|Publication number||US5737689 A|
|Application number||US 08/261,264|
|Publication date||Apr 7, 1998|
|Filing date||Jun 14, 1994|
|Priority date||Jun 14, 1994|
|Also published as||CN1096816C, CN1154780A, EP0771512A2, WO1995035631A2, WO1995035631A3|
|Publication number||08261264, 261264, US 5737689 A, US 5737689A, US-A-5737689, US5737689 A, US5737689A|
|Inventors||Per Viktor Israelsson|
|Original Assignee||Telefonaktiebolaget Lm Ericsson|
|Export Citation||BiBTeX, EndNote, RefMan|
|Patent Citations (15), Non-Patent Citations (2), Referenced by (2), Classifications (4), Legal Events (6)|
|External Links: USPTO, USPTO Assignment, Espacenet|
The present invention relates to mobile station locating and handoff in a cellular mobile radio telephone system and more particularly to a handoff procedure to be used when a mobile station is experiencing an alarm case regarding connection survival.
In a cellular mobile radio telephone system, a collection of cells or radio base stations each having a specified coverage area is controlled to provide duplex radio communications with a large number of mobile stations through a geographical area. The coverage areas or cells of the individual base stations overlap to allow for handoffs, when a mobile station crosses the cell border. Responsibility for mobile stations in overlapping areas is assigned based on various criteria to define, in effect, a patchwork of non-overlapping contiguous cells, typically illustrated as hexagons. The base stations are linked to a mobile switching center which in turn is linked to the public telephone system to allow the radio telephone system to function as an extension of the conventional telephone system.
For a call connection to or from a mobile station to remain uninterrupted as the mobile station travels from cell to cell, the responsibility for handling the call connection must be "handed off" from one cell to another. To accomplish such a handoff, a procedure must be provided for locating the mobile station, or tracking its position in relation to cell boundaries.
Various methods are known for locating mobile stations in a mobile radio telephone system. Two such methods of particular importance involve signal strength monitoring and path loss monitoring, respectively. Signal strength and path loss are related but distinct quantities. The signal strength is a measure of the power of a received radio frequency signal. Path loss is a measure of the decrease in power of a radio frequency signal during transit of the signal from a transmitter to a receiver. Path loss may be calculated from signal strength if the transmission power is known.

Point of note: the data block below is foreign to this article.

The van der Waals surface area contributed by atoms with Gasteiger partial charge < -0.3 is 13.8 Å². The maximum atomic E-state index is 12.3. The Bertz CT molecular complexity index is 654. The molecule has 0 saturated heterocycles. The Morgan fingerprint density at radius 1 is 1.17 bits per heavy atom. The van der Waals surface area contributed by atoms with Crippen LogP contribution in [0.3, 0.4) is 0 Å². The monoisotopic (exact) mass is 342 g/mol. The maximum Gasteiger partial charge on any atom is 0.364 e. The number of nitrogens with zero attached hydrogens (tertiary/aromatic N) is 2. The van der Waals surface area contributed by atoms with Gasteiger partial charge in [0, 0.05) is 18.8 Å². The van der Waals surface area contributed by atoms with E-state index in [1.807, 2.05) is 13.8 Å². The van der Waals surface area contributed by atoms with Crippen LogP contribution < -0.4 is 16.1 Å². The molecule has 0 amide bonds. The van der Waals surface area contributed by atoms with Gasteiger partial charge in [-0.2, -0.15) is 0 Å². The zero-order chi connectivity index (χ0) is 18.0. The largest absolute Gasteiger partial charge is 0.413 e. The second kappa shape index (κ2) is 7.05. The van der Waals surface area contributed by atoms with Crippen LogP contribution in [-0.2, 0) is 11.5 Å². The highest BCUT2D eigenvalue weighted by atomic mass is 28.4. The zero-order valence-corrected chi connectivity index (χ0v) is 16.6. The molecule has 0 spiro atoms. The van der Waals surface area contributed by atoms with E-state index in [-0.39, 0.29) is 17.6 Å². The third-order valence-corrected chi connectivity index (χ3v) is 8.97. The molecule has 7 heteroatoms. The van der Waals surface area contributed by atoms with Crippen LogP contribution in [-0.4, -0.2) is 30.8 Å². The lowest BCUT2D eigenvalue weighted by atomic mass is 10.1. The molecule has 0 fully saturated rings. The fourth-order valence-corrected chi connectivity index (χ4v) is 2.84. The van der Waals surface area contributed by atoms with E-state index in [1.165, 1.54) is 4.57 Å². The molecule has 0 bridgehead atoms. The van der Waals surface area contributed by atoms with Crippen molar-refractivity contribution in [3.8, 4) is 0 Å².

Most present day mobile radio telephone systems use signal strength to determine the location of the mobile stations. When the signal strength of a mobile station falls below a specified threshold, the mobile station is assumed to have passed beyond the borders of the currently responsible cell. As a result, the mobile station is assumed to have entered the neighboring cell that registers the highest signal strength for the mobile station. In addition to signal strength and path loss, it is necessary to consider the quality or bit error rate of a connection when deciding to perform a handoff whereby high quality corresponds to low bit error rate and vice-versa.
When the quality of the signal of a mobile station decreases to a level below a predetermined minimum level and a base station or cell with a better signal strength or path loss cannot be found, the mobile station is said to be experiencing an alarm case. In this situation, the system, i.e., the GSM system, may try to improve the quality of the connection by handing off the call to another cell which provides a channel with lower signal strength or higher path loss but having better quality. This type of handoff, though often improving the quality for the handed off call, will deteriorate the average quality of all calls in the system as a whole, because mobiles will then be handled by more remote base stations on the average. Any mobile may experience an alarm case and be handed off to a channel in another cell whereby the deterioration caused to the overall system quality depends on the location of the mobile which in its turn determines the transmission power level of the mobile station required on the new channel.